Genus: Kaprosuchus

…an extinct genus of mahajangasuchid corcodyliform that lived during the Upper Cretaceous period. Kaprosuchus was largely thought to be a terrestrial predator due to the positioning of its orbits, which are positioned dorsally, and its enlarged caniniform teeth are sharp-edged and straight. Kaprosuchus likely was an ambush hunter and hunted like a big cat, using its large tusks to take down relatively large dinosaurs.



Images: Jeslin and Carol Abraczinskas


Genus Araripesuchus - Cretaceous crocodyliforms that existed 125 to 66 million years ago. 5 species are documented in this genus, including the “boar croc” (my favorite), “dog croc”, and “rat croc” illustrated here.

With their fast, long legs but still distinctly crocodilian bodies and heads, these are some of the most dragon-like creatures, extant or extinct, that I’ve ever seen.

Cold snap: Climate cooling and sea-level changes caused crocodilian retreat

via: Imperial College London

Fluctuating sea levels and global cooling caused a significant decline in the number of crocodylian species over millions of years, according to new research.

Crocodylians include present-day species of crocodiles, alligators, caimans and gavials and their extinct ancestors. Crocodylians first appeared in the Late Cretaceous period, approximately 85 million years ago, and the 250 million year fossil record of their extinct relatives reveals a diverse evolutionary history.

Extinct crocodylians and their relatives came in all shapes and sizes, including giant land-based creatures such as Sarcosuchus, which reached around 12 metres in length and weighed up to eight metric tonnes. Crocodylians also roamed the ocean - for example, thalattosuchians were equipped with flippers and shark-like tails to make them more agile in the sea.

Many crocodylians survived the mass extinction that wiped out almost all of the dinosaurs 66 million years ago, but only 23 species survive today, six of which are classified by the International Union for Conservation of Nature as critically endangered and a further four classified as either endangered or vulnerable…

(Read more: PhysOrg)

illustration by Robert Nichols/Imperial College London

Stratiotosuchus maxhechti attacking a juvenile titanosaur. Art by Maurílio Oliveira (Museu Nacional, Rio de Janeiro).

Baurusuchid crocodyliforms as theropod mimics: clues from the skull and appendicular morphology of Stratiotosuchus maxhechti (Upper Cretaceous of Brazil)


Zoological Journal of the Linnean Society Volume 163, Issue Supplement s1, pages S37–S56, December 2011

Sotmatosuchis inermis

…was a very large (10m/32ft) stomatosuchid crocodilian from the late Cretaceous of Egypt. Unlike many other crocodyliforms it is largely unknown what exactly S. inermis ate. Its flattened skull had a long, lid-like snout which was filled with small conical teeth. Some theorize that the mandible might of been toothless and supported a pelican-like throat pouch. 

Sadly the only known specimen (a large skull, collected by German paleontologist Ernst Stromer) was destroyed when the Munich Museum was bombed in 1944.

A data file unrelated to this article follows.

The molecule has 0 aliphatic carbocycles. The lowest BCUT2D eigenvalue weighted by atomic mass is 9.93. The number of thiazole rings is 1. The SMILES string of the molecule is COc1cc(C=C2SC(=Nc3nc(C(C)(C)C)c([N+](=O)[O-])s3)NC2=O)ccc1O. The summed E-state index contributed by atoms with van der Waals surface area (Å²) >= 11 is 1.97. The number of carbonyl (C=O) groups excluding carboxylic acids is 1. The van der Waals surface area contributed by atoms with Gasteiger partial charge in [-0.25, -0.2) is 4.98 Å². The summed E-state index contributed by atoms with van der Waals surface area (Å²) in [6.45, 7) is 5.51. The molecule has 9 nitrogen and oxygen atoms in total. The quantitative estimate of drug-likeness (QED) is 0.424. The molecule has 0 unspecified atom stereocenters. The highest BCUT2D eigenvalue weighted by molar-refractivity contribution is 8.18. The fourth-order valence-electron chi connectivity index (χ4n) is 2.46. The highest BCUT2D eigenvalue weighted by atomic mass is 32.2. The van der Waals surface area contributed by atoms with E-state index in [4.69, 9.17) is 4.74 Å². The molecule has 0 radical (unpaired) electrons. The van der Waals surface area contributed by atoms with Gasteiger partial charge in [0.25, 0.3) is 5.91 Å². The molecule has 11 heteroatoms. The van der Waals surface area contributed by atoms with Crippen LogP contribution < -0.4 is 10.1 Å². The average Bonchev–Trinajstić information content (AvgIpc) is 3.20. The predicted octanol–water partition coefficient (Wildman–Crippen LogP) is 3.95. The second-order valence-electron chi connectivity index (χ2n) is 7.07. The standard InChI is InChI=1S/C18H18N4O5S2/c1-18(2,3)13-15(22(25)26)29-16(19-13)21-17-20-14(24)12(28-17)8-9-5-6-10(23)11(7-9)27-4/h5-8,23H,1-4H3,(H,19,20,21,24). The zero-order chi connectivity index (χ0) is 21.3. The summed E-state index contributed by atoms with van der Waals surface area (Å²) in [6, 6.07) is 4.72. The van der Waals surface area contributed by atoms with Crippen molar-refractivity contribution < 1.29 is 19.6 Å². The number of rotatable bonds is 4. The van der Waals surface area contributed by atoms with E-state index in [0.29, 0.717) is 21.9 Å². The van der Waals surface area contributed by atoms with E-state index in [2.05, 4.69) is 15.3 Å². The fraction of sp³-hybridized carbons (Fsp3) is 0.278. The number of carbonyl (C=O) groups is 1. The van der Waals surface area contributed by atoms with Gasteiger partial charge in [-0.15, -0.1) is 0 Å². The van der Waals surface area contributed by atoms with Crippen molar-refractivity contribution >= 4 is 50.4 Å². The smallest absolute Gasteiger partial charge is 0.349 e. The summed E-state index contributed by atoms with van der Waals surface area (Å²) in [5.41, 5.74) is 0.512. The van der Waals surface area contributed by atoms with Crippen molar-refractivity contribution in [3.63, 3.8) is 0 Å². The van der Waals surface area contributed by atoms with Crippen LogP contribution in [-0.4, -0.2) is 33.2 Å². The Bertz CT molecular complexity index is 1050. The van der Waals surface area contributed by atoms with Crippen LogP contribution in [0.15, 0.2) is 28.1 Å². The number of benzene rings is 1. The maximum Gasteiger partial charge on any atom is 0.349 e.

Animalia-Chordata-Reptilia-Crocodylomorpha-Neosuchia-Stomatosuchidae-Sotmatosuchis-S. inermis

Image: Dmitry Bogdanov


A study of Saurian morphology: Pseudosuchia (part 2)

Reposting because I have no idea what happened but my post disappeared? Now that I’m fully sober I should add some information about these fellas.

The three depicted above belong to the group Crocodylomorpha, a group that was very diverse during the Mesozoic. Sphenosuchus was a small, gracile basal crocodylomorph that might have been biped for a short burst of time—just like today’s Basilisk lizard for example.

The other two represent a major clade of marine crocodiles known as Thalattosuchia, Neptunidraco is classified under Metriorhynchidae, a family of fully aquatic crocs which had lost their scutes and developed flipper-like limbs and tail fin to complement their pelagic lifestyle. 

Machimosaurus on the other hand, represents the Metriorhynchidae’s closest relative Teleosauridae, a family of gharial-like marine crocodyliforms. This fish-eating genus recently circulated around the internet after the announcement of M. rex, probably the largest teleosaurid known at (est) 9.6 m (31 ft) long—but we all know it’s mostly due to the “rex” on its name.

I should probably start writing proper captions for my future posts because the world needs to learn about flippercroc and its funky relatives. They’re like, the weirdest crocs ever. Or not. You’ll find out in 3 days.

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Will Art for Science · Find me elsewhere


The Wealden Crocodyliformes Trilogy by Mark Witton | Blog | Twitter. Click the episode links for the full articles:


Palaeoartworks: a palaeoart gallery at Lyme Regis, April 7th - May 4th

Mark Witton: “So, what can you expect from the gallery? Hopefully, there’s a wide enough range of restorations to keep most tastes happy: dinosaurs, pterosaurs, Crocodyliformes, invertebrates, marine reptiles, even some fish. These are organised into are three collections. The first is dedicated to palaeoart of the Wealden Supergroup, a sequence of Lower Cretaceous sediments found throughout south-east England with an intensely studied palaeobiota and palaeoenvironment. Regular readers will know that I’ve been publishing a lot of Wealden artwork recently - enough, it seems, to fill the wall of a gallery - and my favourites are now on display.” More info